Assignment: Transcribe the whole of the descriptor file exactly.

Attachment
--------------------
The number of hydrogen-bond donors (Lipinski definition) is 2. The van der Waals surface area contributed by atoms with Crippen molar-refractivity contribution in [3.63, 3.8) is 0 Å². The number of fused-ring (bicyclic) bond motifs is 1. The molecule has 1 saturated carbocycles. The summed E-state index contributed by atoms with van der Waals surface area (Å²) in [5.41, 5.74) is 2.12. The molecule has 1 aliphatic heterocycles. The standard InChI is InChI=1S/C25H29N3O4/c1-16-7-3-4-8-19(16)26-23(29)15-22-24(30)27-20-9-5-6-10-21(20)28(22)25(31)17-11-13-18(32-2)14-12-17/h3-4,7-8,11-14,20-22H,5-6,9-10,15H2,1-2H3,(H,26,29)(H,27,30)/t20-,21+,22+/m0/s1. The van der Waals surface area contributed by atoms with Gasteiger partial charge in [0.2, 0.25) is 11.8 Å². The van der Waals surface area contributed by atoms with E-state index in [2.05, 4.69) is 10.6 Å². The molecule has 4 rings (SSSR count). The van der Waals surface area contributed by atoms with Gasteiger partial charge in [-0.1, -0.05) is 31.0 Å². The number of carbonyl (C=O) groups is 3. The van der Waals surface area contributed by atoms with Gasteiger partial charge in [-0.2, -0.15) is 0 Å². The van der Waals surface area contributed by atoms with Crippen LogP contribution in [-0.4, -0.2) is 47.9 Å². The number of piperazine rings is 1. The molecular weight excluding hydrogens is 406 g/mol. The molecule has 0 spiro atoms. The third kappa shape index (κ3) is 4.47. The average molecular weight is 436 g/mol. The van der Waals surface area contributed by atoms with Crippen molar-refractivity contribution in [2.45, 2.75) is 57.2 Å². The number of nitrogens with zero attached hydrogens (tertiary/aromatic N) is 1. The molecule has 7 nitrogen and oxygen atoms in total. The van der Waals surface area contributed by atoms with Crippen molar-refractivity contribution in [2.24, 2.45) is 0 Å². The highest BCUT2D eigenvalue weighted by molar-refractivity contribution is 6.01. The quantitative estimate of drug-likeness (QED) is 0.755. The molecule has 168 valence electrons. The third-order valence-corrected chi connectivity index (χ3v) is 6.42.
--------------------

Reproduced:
The number of hydrogen-bond donors (Lipinski definition) is 2. The van der Waals surface area contributed by atoms with Crippen molar-refractivity contribution in [3.63, 3.8) is 0 Å². The number of fused-ring (bicyclic) bond motifs is 1. The molecule has 1 saturated carbocycles. The summed E-state index contributed by atoms with van der Waals surface area (Å²) in [5.41, 5.74) is 2.12. The molecule has 1 aliphatic heterocycles. The standard InChI is InChI=1S/C25H29N3O4/c1-16-7-3-4-8-19(16)26-23(29)15-22-24(30)27-20-9-5-6-10-21(20)28(22)25(31)17-11-13-18(32-2)14-12-17/h3-4,7-8,11-14,20-22H,5-6,9-10,15H2,1-2H3,(H,26,29)(H,27,30)/t20-,21+,22+/m0/s1. The van der Waals surface area contributed by atoms with Gasteiger partial charge in [0.2, 0.25) is 11.8 Å². The van der Waals surface area contributed by atoms with E-state index in [2.05, 4.69) is 10.6 Å². The molecule has 4 rings (SSSR count). The van der Waals surface area contributed by atoms with Gasteiger partial charge in [-0.1, -0.05) is 31.0 Å². The number of carbonyl (C=O) groups is 3. The van der Waals surface area contributed by atoms with Gasteiger partial charge in [-0.2, -0.15) is 0 Å². The van der Waals surface area contributed by atoms with Crippen LogP contribution in [-0.4, -0.2) is 47.9 Å². The number of piperazine rings is 1. The molecular weight excluding hydrogens is 406 g/mol. The molecule has 0 spiro atoms. The third kappa shape index (κ3) is 4.47. The average molecular weight is 436 g/mol. The van der Waals surface area contributed by atoms with Crippen molar-refractivity contribution in [2.45, 2.75) is 57.2 Å². The number of nitrogens with zero attached hydrogens (tertiary/aromatic N) is 1. The molecule has 7 nitrogen and oxygen atoms in total. The van der Waals surface area contributed by atoms with Crippen molar-refractivity contribution in [2.24, 2.45) is 0 Å². The highest BCUT2D eigenvalue weighted by molar-refractivity contribution is 6.01. The quantitative estimate of drug-likeness (QED) is 0.755. The molecule has 168 valence electrons. The third-order valence-corrected chi connectivity index (χ3v) is 6.42.